Citi said resisted trader's Libor tactics; met by brick wall of resistance

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When Thomas Hayes joined Citigroup in Tokyo in 2009, he expected to be able to influence Libor just like he’d done at UBS, according to evidence at a London criminal trial.

Bloomberg News reports that instead, he was met by a brick wall of resistance from the individuals responsible for setting the benchmark at the bank, according to internal messages shown to jurors by prosecutors.

Hayes, the first person to stand trial for rigging the London interbank offered rate, joined Citigroup as a senior yen derivatives trader in December 2009 after more than three years at UBS. Within days of his arrival at Citigroup, the bank’s treasury desk in London made their stance known.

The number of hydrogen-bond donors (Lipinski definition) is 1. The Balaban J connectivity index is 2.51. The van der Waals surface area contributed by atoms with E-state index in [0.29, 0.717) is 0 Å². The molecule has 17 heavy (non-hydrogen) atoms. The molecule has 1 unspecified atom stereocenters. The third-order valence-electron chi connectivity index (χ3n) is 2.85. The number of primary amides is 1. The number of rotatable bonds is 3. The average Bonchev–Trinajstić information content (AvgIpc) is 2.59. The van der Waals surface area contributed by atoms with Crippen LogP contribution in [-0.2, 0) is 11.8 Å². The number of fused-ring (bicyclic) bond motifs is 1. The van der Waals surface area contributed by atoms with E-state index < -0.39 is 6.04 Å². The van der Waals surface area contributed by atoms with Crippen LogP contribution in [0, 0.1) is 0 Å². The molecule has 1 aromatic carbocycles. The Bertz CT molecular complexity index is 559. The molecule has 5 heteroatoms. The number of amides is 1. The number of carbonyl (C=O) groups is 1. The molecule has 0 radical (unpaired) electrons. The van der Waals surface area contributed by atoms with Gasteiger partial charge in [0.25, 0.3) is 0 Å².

'The rules around rate-setting are strict', Citigroup manager Andrew Thursfield wrote in an e-mail to Hayes’s bosses after they suggested the new recruit could offer insight into where Libor might be set. 'Any recommendations or suggestions on where rates should be set must be disregarded'.

To access the complete Bloomberg News article hit the link below:

Hayes Libor Tactics Hit Resistance at Citigroup, Prosecutors Say

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